In today’s war for talent, tech startups and corporate giants are redefining the recruitment game with a host of unique benefits, perks and amenities – but that doesn’t mean smaller companies can’t compete.
By Dave DeWitte
Mr. Crawford, 21, is planning to graduate this May with a Bachelor of Science in computer science and a Bachelor of Arts in philosophy.
Forget everything you’ve heard about millennials; he is no slacker. The Stuart, Iowa, native is president of the UI Chapter of the Machine Learning Society and vice president of the Presidential Scholars Association. He’s completed two internships, one developing software for a medtech company and the other in the red-hot field of machine learning research for one of the world’s largest tech companies.
Combining studies in philosophy and computer science made his time at the UI more enjoyable and balanced, Mr. Crawford says, giving him time away from computer screens and the ability to look at the larger picture of human reasoning.
“The early computer scientists, many of them would consider themselves philosophers and mathematicians,” he said. “So much of the early logic in computer science was built out of people who were very well read in philosophy.”
You won’t get to hire Mr. Crawford, however. He’s already accepted a job offer from Google in Mountain View, California, working in machine learning research as he did during his internship there.
“I can get top engineering mentoring that I can’t get in Iowa,” he said, adding that just about everyone he worked with at Google seemed exceptional in their own right.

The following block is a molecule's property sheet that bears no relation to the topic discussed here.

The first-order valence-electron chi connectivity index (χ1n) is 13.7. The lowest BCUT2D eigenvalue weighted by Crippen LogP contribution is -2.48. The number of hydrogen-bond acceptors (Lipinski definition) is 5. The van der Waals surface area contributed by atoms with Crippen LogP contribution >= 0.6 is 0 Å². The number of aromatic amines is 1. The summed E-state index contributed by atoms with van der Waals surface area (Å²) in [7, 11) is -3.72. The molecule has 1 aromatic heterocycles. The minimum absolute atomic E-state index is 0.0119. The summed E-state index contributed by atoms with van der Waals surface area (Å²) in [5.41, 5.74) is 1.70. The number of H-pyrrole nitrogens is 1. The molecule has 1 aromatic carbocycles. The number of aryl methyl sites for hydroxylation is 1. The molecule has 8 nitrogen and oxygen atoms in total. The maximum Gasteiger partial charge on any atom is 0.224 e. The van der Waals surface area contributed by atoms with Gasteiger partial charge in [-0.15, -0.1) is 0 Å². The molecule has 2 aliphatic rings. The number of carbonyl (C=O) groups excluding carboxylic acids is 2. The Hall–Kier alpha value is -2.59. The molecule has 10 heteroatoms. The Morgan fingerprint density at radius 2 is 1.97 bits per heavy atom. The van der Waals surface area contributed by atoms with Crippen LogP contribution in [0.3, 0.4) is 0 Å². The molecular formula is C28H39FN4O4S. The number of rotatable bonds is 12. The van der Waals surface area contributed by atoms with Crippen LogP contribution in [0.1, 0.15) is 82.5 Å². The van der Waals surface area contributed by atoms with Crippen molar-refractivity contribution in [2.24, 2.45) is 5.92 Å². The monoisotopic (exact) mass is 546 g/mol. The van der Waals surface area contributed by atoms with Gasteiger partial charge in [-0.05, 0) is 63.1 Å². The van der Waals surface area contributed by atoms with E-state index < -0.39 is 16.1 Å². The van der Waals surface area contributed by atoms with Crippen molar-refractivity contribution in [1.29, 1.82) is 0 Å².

He has mixed feelings about leaving Iowa, a place with a big hold on his heart. He says it’s not about the money, but about jumpstarting his career — not to mention the lifestyle and the workplace culture. He can’t even list all the benefits Google provides, which include points employees can cash in for free massages during the work day, loaner bicycles for cruising the company’s sprawling campus, and a subsidized transit program for getting to and from work.
“Especially those tech companies, you get these feelings of being wanted by an employer almost to the point of it being ludicrous,” Mr. Crawford said, recalling conversations with past UI grads who’ve gone to Google. “You just feel like you’re in a fairy tale land sometimes when you’re in those places.”
While Mr. Crawford’s educational and career experience are far from the norm, they’re a reminder that Iowa employers, coping with the worst labor shortage since the Korean War, are in a national, and even global, competition for talent.